It's basically the equivalent of me coming on here and saying "I can't pay my credit card bill, what do I do?"

It's a freakin loan, he has to pay it. Everyone wants their damn bailout.

trailman's picture
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Joined: 2009-01-21

I do not know the specifics of his situation.  However, maybe he walked into a situation where he had to live on the money.  Perhaps, the move turned out to be a disaster.  I know a lot of guys who went there and left.  Each one had horror stories to tell.  He is not saying what do I do, instead what are exceptable arrangements.  i.e. has anyone left BAI and settled on a note?

ILoveMyJob's picture
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Joined: 2005-10-26

It sound's like your perfect...I should have come to you for advice.  The market being down 60% might have something to do with it But the circumstances are not always black and white and you don't need to know my story.  All I am asking:  have there been arrangements made to pay this back over time.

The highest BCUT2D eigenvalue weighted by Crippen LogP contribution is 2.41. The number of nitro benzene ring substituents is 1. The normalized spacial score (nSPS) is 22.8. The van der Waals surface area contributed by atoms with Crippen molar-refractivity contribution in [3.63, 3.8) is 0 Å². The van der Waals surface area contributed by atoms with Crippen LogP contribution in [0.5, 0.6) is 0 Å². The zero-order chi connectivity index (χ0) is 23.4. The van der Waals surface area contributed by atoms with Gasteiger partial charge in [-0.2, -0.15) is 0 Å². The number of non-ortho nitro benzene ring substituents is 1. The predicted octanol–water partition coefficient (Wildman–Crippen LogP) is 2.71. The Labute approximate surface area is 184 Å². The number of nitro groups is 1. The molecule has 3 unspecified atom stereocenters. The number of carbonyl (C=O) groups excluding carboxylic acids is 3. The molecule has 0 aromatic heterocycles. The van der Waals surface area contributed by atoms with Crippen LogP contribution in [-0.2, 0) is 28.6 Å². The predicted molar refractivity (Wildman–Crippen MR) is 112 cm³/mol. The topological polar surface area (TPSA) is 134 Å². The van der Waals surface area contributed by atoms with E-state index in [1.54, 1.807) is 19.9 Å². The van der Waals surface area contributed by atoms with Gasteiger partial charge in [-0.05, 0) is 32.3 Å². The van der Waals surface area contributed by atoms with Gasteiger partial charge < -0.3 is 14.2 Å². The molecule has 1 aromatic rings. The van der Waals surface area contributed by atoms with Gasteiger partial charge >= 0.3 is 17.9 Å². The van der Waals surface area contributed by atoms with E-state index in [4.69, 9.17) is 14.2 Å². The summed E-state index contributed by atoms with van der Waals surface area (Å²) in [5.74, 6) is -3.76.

Mucho de Tejas's picture
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Joined: 2007-03-08

For those of you who question why he left knowing he still owed:
 
Unless you have been recruited to, and worked for, Banc of America Investment Services Inc. (BAISI), you will never understand. BAC lied and deceptively recruited on so many fronts to hundreds of advisors it was criminal. Unfortunately, they don't think so and apparently neither does FINRA because BAC pays their bills. They are corporate bastards and I hope they implode.
 
I am not going to offer any specific advice as I am going through an arbitration with them now over the exact same issue but had I to do it all over, I would have represented myself in arbitration and had they won, I would have let them get a judgement on me, let it go into collections, and settled for pennies on the dollar in 7 years.